Doctor: HackTheBox Walkthrough

Doctor is a nice VM on HackTheBox. I must say the easy boxes on HTB are tougher and knowledgeable than medium boxes on TryHackMe. Just add doctors.htb in your /etc/hosts file and you are good to goo.

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  1. Enumeration
  2. Server-Side Template Injection
  3. Gaining reverse shell in two ways
  4. Enumerating adm related files
  5. Privilege escalation using SplunkWhisperer2

As usual start with scanning the network with Nmap for open ports and services.

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So Let’s first enumerate port 80. I decided to start a gobuster scan and got something useful.

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So we have a login portal.

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I tried SQL injection first but nothing happened. Then I registered a new account and this time I was lucky.

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Now if you remember we got URI /archive in directory scan. I opened it but nothing there but the page source has something useful. Whatever I typed in the “New message” -> title field it gets reflected in the /archive page source.

Web applications frequently use template systems such as Twig and FreeMarker to embed dynamic content in web pages and emails. Template Injection occurs when user input is embedded in a template in an unsafe manner. Unsafely embedding user input in templates enables Server-Side Template Injection, a frequently critical vulnerability that is extremely easy to mistake for Cross-Site Scripting (XSS) or miss entirely. Template Injection can arise both through developer error, and through the intentional exposure of templates in an attempt to offer rich functionality, as commonly done by wikis, blogs, marketing applications, and content management systems. Some of the server-side template engines that are most frequently used are Smarty, Mako, Twig, and Jinja2.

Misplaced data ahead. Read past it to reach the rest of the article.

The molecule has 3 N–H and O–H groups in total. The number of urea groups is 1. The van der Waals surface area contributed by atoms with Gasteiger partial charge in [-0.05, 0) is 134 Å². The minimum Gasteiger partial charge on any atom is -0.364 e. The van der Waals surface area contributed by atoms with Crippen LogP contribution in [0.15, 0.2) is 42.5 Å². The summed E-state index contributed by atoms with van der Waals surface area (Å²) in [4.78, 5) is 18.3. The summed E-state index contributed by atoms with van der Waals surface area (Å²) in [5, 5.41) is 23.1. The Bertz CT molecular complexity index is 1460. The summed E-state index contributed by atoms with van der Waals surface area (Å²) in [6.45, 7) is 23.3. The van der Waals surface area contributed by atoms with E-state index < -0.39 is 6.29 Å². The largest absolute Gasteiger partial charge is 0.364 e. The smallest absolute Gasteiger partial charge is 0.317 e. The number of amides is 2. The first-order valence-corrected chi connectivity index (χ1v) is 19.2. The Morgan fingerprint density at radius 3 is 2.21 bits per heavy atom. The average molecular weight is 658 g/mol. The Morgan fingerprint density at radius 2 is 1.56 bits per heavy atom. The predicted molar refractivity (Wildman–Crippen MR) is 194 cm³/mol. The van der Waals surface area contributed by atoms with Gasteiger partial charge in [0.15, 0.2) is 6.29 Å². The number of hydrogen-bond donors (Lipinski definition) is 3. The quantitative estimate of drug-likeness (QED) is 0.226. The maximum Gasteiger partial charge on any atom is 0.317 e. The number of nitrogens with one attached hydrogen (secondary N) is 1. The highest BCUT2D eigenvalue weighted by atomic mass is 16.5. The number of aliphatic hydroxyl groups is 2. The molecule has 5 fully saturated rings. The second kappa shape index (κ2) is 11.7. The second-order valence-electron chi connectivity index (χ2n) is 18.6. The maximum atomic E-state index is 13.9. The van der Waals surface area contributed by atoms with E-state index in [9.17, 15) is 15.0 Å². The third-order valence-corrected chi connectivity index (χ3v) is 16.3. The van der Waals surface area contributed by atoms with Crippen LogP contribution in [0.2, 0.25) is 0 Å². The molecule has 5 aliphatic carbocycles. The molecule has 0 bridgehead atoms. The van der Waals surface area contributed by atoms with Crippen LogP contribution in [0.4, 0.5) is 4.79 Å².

So till now, we know it’s vulnerable to SSTI Vulnerability but we don’t know which template is being used here.

This image shows the steps on how to identify the template type.

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Enter in the title fiels {5*5} -> {{5*5}} -> {{5*’5'}} -> Result 55555. This proves that we have Jinja2.

This time we have a tool that can do this for us but we should know the manual process also https://github.com/epinna/tplmap

Just enter the command ./tplmap.py -u ‘http://doctors.htb/home\?page\=1' and you will be able to know the template name used. From here we can get the reverse shell also but I failed. You can try this.

Now we have enough information for the reverse shell. Use the python payload and only modify the IP_address. Post the message…

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…and refresh the URI /archive and start a new terminal and listen for the connection.

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Searching for the Writeup’s I came across a youtube video on it which shows exploiting the content field to gain a reverse shell.

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I don’t know-how but if anyone knows this pls explain to me in the comment section.

Moving on I enumerated the machine which shows we have a user name shaun. One thing to be noticed that we have (adm) in the groups.

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I searched on the internet and got to know that adm is a group on Ubuntu that is only good for viewing all the log files in /var/log (which historically used to be called /var/adm).

Navigated to the /var/log/apache2 path and got the file backup.

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Since it’s a backup file I tried to get the credentials for the user shaun through grep.

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Switched to the shaun account and tried if any sudo privilege he has but nothing useful but first access the first flag /home/shaun path.

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Searching the internet on how to abuse Splunk for Privilege escalation I founded a nice blog which directs me to use PySplunkWhisper2.

Clone the tool and specify the payload as I did and listen for the incoming connection in a new terminal.

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So here we go, we have now root access. Navigate to the /root directory for the final flag.

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For more walkthroughs stay tuned…

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